Novels from here: in the depths of the woods, in the depths of oneself
A mother finds her son, entangled in his life like the trees in the forest. This is how raw material and disturbing thoughts meet.
There is an almost biblical rhythm in My son only came back for seven days. The title announces it and the unfolding of the novel punctuates it.
Each chapter opens in the same way, counting the days: “The first day my son confided to me”, “The fourth day I took out the photo album”, “The fifth day Mathias had disappeared”…
But unlike the Bible, it is not the creation of a world that we are witnessing, rather the deconstruction of Mathias, the son of the narrator.
Paradoxically, this return of the son, gone for ten years and suddenly passing through his mother's cabin, will breathe new life into her.
The week will not be light, however. Mathias has the impression that his brain is under the influence of mushrooms which invade it, like a mirror of nature which surrounds the duo.
We are in Mauricie, in the middle of the woods, not far from a peat bog where mother and son once liked to go for a walk.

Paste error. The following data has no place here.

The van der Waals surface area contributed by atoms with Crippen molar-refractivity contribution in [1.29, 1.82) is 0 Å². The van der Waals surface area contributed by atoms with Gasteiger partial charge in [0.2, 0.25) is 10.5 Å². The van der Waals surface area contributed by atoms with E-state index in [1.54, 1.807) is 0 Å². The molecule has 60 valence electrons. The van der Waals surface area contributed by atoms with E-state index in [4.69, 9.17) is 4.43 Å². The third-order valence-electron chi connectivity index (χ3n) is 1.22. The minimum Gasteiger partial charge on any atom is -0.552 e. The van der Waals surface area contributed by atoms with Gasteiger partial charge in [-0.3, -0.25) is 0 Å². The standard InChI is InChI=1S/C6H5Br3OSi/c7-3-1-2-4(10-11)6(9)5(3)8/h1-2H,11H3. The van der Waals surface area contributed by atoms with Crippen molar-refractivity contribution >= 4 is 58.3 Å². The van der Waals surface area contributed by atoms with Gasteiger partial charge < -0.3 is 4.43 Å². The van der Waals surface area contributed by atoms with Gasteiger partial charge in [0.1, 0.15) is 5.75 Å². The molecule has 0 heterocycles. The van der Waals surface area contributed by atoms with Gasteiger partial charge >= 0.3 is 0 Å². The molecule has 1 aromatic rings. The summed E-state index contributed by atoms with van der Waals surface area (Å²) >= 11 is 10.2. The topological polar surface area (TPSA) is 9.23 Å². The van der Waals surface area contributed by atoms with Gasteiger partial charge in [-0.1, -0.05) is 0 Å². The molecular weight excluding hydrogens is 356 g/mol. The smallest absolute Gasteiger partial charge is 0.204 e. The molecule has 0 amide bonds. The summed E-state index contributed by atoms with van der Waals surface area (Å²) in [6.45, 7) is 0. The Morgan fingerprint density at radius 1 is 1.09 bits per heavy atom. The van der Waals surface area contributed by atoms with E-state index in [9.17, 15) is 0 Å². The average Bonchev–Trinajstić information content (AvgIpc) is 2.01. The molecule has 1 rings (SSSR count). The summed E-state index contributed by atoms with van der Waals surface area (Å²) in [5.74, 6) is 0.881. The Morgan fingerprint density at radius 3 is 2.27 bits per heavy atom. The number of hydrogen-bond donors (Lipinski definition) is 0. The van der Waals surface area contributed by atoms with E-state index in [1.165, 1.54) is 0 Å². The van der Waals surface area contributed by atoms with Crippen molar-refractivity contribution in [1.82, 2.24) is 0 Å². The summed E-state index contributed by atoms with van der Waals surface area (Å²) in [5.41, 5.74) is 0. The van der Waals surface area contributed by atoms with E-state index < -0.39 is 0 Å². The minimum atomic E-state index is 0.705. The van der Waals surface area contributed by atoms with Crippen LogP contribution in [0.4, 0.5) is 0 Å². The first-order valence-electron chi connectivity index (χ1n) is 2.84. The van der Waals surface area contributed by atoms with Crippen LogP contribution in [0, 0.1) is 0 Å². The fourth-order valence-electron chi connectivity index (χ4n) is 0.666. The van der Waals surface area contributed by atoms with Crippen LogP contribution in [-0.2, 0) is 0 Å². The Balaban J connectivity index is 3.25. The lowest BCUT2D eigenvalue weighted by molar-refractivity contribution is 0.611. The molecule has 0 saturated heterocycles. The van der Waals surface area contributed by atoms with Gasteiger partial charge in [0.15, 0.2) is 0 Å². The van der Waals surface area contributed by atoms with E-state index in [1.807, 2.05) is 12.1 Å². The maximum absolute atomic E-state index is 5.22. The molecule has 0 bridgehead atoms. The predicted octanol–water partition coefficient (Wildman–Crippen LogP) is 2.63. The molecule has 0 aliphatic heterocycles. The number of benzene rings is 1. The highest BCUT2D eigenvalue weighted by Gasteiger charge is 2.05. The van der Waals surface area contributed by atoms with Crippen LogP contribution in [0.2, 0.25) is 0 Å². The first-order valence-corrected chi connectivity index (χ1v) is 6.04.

Writer of the organic
The novel therefore tells the story of the forest while, at the same time, Mathias tells his mother about his years of rough wandering across America, as far as Mexico. The same words refer to these two worlds, suddenly related.
His three previous books bear witness to this, David Clerson is a writer of organics. Under his pen, the strangeness he likes to explore has smells, texture, an animality that takes us out of the veneer of civilization.
We are again in this approach: “[ He depicted to me the apocalyptic landscapes in which he now lived […] and I understood that for him reality was rooted in rottenness”, notes the mother from the first day.
The light springs
But there is light in this novel. Rediscovering her son, identifying with him, the mother better understands the letters he sent her erratically, without her ever having an address where to reply to him.
C t is also an opportunity for her to take stock of her family life: a missing husband, an overly conformist daughter, a son-in-law she doesn't love, a helpful sister, a chalet inherited from her father and grandfather. A beloved yet puzzling son, whose letters she had received “first with haste, then with apprehension, sometimes even with disgust”.
And there are the grandchildren she hangs out with too much little. However, they are the ones who hold the thread of the transmission.
At the end of the journey, Clerson therefore takes us finely from the week while apprehensive that the narrator lives with Mathias to the few days of initiation to the forest that she will end up sharing with the young Mathilde and Mathieu.
The dark novel then lights up, while remaining glued to the material. Because nature is the strongest.